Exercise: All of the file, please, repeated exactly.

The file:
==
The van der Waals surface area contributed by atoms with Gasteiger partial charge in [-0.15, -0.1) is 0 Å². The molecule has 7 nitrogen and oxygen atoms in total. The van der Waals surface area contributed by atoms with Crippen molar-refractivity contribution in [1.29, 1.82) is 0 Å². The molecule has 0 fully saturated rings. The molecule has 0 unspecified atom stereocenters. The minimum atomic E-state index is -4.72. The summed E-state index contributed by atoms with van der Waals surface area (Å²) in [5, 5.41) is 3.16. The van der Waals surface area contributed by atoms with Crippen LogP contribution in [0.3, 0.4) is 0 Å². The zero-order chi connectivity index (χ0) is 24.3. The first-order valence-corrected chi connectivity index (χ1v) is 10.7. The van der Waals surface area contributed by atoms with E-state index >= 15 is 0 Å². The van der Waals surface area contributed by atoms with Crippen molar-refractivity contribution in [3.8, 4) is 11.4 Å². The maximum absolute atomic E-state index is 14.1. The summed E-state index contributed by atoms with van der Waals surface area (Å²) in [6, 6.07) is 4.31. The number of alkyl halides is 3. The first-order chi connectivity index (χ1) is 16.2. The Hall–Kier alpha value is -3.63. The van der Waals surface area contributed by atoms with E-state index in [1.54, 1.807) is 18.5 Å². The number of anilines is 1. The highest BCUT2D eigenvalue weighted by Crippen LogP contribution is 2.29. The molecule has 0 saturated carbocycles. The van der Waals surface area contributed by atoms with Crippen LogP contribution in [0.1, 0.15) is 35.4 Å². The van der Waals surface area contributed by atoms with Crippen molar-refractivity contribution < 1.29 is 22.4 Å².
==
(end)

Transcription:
The van der Waals surface area contributed by atoms with Gasteiger partial charge in [-0.15, -0.1) is 0 Å². The molecule has 7 nitrogen and oxygen atoms in total. The van der Waals surface area contributed by atoms with Crippen molar-refractivity contribution in [1.29, 1.82) is 0 Å². The molecule has 0 fully saturated rings. The molecule has 0 unspecified atom stereocenters. The minimum atomic E-state index is -4.72. The summed E-state index contributed by atoms with van der Waals surface area (Å²) in [5, 5.41) is 3.16. The van der Waals surface area contributed by atoms with Crippen LogP contribution in [0.3, 0.4) is 0 Å². The zero-order chi connectivity index (χ0) is 24.3. The first-order valence-corrected chi connectivity index (χ1v) is 10.7. The van der Waals surface area contributed by atoms with E-state index >= 15 is 0 Å². The van der Waals surface area contributed by atoms with Crippen molar-refractivity contribution in [3.8, 4) is 11.4 Å². The maximum absolute atomic E-state index is 14.1. The summed E-state index contributed by atoms with van der Waals surface area (Å²) in [6, 6.07) is 4.31. The number of alkyl halides is 3. The first-order chi connectivity index (χ1) is 16.2. The Hall–Kier alpha value is -3.63. The van der Waals surface area contributed by atoms with E-state index in [1.54, 1.807) is 18.5 Å². The number of anilines is 1. The highest BCUT2D eigenvalue weighted by Crippen LogP contribution is 2.29. The molecule has 0 saturated carbocycles. The van der Waals surface area contributed by atoms with Crippen LogP contribution in [0.1, 0.15) is 35.4 Å². The van der Waals surface area contributed by atoms with Crippen molar-refractivity contribution < 1.29 is 22.4 Å².